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30 terms

Chapter 21 The Industrial Revolution

Chapter 21 sections 1 through 4
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Robert Bakewell
pioneered selective breeding of livestock. Resulted in increased availablility of meat, wool, leather, soap, and candle tallow
enclosure
in England in the 1700s, the process of taking over and fencing off public lands
Jethro Tull
Invented the seed drill
James Watt
a Scottish mechanic, developed the first cost-effective steam engine that changed the textile and coal mining
Charles Townshend
encouraged farmers to grow turnips which restored exhausted soil
Richard Arkwright
English inventor and entrepreneur who became the wealthiest and most successful textile manufacturer of the early Industrial Revolution. He invented the water frame, a machine that, with minimal human supervision, could spin several threads at once.
Robert Fulton
This man invented the first commercially successful steamboat in the United States.
Abraham Darby
Used coal to smelt iron from its ore.
turnpikes
Privately built roads that charged a fee to travelers who used them
factory
place in which workers and machines are brought together to produce large quantities of goods
textiles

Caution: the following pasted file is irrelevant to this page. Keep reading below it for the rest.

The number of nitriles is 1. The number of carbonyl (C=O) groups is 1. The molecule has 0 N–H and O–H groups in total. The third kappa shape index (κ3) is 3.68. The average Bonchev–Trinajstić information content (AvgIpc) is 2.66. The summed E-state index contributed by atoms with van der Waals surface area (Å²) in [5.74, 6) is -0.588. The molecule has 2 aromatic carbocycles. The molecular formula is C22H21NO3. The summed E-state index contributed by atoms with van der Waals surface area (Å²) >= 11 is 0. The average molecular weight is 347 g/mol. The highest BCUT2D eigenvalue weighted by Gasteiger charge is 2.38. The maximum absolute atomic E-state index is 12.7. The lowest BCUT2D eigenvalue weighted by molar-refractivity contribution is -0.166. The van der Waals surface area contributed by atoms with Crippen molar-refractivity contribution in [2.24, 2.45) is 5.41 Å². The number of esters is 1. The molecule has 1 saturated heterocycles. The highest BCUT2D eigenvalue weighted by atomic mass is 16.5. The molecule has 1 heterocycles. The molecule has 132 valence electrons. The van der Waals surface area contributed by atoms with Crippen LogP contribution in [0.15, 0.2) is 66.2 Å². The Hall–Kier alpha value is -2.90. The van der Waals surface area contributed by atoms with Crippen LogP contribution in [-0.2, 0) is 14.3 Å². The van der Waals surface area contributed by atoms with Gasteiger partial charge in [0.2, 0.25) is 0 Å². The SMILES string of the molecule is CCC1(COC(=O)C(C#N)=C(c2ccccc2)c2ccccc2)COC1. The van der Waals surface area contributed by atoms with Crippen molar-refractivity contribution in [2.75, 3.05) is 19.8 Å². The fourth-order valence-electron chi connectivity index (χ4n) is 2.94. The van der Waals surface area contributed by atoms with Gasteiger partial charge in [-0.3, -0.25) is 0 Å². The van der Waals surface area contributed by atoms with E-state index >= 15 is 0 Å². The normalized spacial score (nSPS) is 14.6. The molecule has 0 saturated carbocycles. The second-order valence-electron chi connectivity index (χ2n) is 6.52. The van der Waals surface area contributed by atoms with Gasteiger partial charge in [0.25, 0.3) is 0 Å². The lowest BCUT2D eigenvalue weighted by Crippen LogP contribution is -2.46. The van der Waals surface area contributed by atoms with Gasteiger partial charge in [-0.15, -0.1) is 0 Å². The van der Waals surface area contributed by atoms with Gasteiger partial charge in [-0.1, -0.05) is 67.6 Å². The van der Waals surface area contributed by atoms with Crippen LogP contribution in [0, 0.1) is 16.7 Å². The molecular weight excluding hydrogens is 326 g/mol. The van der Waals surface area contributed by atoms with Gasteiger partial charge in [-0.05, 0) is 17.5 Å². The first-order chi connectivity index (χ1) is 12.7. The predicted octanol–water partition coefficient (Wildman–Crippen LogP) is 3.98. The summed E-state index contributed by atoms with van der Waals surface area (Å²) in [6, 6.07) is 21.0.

British industry that took hold in the earliest stages of the Industrial Revolution
steam locomotive
this invention made the growth of ralroads possible
coal
cheapest fuel used to produce iron
urbanization
a movement of people to cities
Luddites
Rioters who fought against the machines that cost them jobs
John Wesley
Founded the Methodist Church
Methodism
A new religious movement of the mid 1700's
communism
Form of socialism advocated by Karl Marx; according to Marx, class struggle was inevitable and would lead to the creation of a classless society in which all wealth and property would be owned by the community as a whole
proletariat
the industrial working class
socialism
economic system designed to end poverty and inequaity
utilitarianism
idea that the goal of society should be to bring about the greatest happiness for the greatest number of people
Adam Smith
Economist who wrote Wealth of Nations; Laissez-Faire economics
Thomas Malthus
Eighteenth-century English intellectual who warned that population growth threatened future generations because, in his view, population growth would always outstrip increases in agricultural production.
David Ricardo
"iron law of wages": rise of population means rise of amount of workers, which cause wages to fall below the subsistence level, resulting in misery and starvation
capitaism
according to Marx this led to division of society and created poverty
utopians
People that strived to have an ideal society, where there was a self-sufficient community in which all work was shared and all property was owned in common. There would be no difference between rich and poor.
Michael Faraday
invented the first electric generator
John Stuart Mill
Argued that actions are right if they promote happiness and wrong if they cause pain
Jeremy Bentham
Creator of Utilitarianism. Advocates "the greatest happiness for the greatest number."
Robert Owen
a British cotton manufacturer and utopian socialist; believed that humans would show their natural goodness if they lived in a cooperative environment